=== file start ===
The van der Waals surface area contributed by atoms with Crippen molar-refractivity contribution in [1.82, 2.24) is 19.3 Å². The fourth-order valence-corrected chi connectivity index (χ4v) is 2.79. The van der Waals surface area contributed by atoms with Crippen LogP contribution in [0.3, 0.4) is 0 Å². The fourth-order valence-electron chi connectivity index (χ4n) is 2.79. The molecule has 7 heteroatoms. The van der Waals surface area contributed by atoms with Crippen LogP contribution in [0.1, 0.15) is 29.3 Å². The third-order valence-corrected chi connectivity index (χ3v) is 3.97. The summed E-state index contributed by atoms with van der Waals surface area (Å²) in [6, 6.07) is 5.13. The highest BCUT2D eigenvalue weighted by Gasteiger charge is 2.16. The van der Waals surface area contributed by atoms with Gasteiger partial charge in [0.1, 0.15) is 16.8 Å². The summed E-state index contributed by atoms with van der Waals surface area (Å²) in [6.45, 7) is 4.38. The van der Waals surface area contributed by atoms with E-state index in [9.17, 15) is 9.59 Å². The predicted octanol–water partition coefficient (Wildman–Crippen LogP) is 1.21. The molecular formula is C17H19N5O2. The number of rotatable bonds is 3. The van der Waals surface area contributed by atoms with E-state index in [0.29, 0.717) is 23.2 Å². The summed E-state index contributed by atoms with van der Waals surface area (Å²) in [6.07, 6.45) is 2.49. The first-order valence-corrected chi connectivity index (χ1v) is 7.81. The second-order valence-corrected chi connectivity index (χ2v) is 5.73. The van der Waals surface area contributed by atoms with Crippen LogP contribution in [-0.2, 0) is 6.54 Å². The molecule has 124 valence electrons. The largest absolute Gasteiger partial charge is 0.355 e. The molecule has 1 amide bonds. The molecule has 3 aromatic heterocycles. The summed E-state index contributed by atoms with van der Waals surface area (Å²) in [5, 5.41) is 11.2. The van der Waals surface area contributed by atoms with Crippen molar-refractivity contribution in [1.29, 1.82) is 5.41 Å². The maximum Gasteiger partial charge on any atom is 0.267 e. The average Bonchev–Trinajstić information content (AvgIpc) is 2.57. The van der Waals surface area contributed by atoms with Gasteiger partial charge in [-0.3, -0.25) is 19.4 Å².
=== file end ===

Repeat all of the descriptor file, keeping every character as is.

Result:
The van der Waals surface area contributed by atoms with Crippen molar-refractivity contribution in [1.82, 2.24) is 19.3 Å². The fourth-order valence-corrected chi connectivity index (χ4v) is 2.79. The van der Waals surface area contributed by atoms with Crippen LogP contribution in [0.3, 0.4) is 0 Å². The fourth-order valence-electron chi connectivity index (χ4n) is 2.79. The molecule has 7 heteroatoms. The van der Waals surface area contributed by atoms with Crippen LogP contribution in [0.1, 0.15) is 29.3 Å². The third-order valence-corrected chi connectivity index (χ3v) is 3.97. The summed E-state index contributed by atoms with van der Waals surface area (Å²) in [6, 6.07) is 5.13. The highest BCUT2D eigenvalue weighted by Gasteiger charge is 2.16. The van der Waals surface area contributed by atoms with Gasteiger partial charge in [0.1, 0.15) is 16.8 Å². The summed E-state index contributed by atoms with van der Waals surface area (Å²) in [6.45, 7) is 4.38. The van der Waals surface area contributed by atoms with E-state index in [9.17, 15) is 9.59 Å². The predicted octanol–water partition coefficient (Wildman–Crippen LogP) is 1.21. The molecular formula is C17H19N5O2. The number of rotatable bonds is 3. The van der Waals surface area contributed by atoms with E-state index in [0.29, 0.717) is 23.2 Å². The summed E-state index contributed by atoms with van der Waals surface area (Å²) in [6.07, 6.45) is 2.49. The first-order valence-corrected chi connectivity index (χ1v) is 7.81. The second-order valence-corrected chi connectivity index (χ2v) is 5.73. The van der Waals surface area contributed by atoms with Crippen LogP contribution in [-0.2, 0) is 6.54 Å². The molecule has 124 valence electrons. The largest absolute Gasteiger partial charge is 0.355 e. The molecule has 1 amide bonds. The molecule has 3 aromatic heterocycles. The summed E-state index contributed by atoms with van der Waals surface area (Å²) in [5, 5.41) is 11.2. The van der Waals surface area contributed by atoms with Crippen molar-refractivity contribution in [1.29, 1.82) is 5.41 Å². The maximum Gasteiger partial charge on any atom is 0.267 e. The average Bonchev–Trinajstić information content (AvgIpc) is 2.57. The van der Waals surface area contributed by atoms with Gasteiger partial charge in [-0.3, -0.25) is 19.4 Å².